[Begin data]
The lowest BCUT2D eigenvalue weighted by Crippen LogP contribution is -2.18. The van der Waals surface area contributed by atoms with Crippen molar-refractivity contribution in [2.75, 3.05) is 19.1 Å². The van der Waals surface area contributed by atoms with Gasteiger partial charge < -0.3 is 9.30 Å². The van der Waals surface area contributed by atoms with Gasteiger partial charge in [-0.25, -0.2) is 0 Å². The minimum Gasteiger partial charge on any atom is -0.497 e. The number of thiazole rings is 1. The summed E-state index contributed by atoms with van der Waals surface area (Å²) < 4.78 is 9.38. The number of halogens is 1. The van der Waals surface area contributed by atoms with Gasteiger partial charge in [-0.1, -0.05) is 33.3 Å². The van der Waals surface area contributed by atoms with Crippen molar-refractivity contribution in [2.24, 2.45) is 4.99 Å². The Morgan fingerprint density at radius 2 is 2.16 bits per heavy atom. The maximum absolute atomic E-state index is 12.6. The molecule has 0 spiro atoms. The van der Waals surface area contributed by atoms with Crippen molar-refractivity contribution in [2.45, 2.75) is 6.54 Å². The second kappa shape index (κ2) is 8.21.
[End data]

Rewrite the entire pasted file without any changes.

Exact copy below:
The lowest BCUT2D eigenvalue weighted by Crippen LogP contribution is -2.18. The van der Waals surface area contributed by atoms with Crippen molar-refractivity contribution in [2.75, 3.05) is 19.1 Å². The van der Waals surface area contributed by atoms with Gasteiger partial charge < -0.3 is 9.30 Å². The van der Waals surface area contributed by atoms with Gasteiger partial charge in [-0.25, -0.2) is 0 Å². The minimum Gasteiger partial charge on any atom is -0.497 e. The number of thiazole rings is 1. The summed E-state index contributed by atoms with van der Waals surface area (Å²) < 4.78 is 9.38. The number of halogens is 1. The van der Waals surface area contributed by atoms with Gasteiger partial charge in [-0.1, -0.05) is 33.3 Å². The van der Waals surface area contributed by atoms with Crippen molar-refractivity contribution in [2.24, 2.45) is 4.99 Å². The Morgan fingerprint density at radius 2 is 2.16 bits per heavy atom. The maximum absolute atomic E-state index is 12.6. The molecule has 0 spiro atoms. The van der Waals surface area contributed by atoms with Crippen molar-refractivity contribution in [2.45, 2.75) is 6.54 Å². The second kappa shape index (κ2) is 8.21.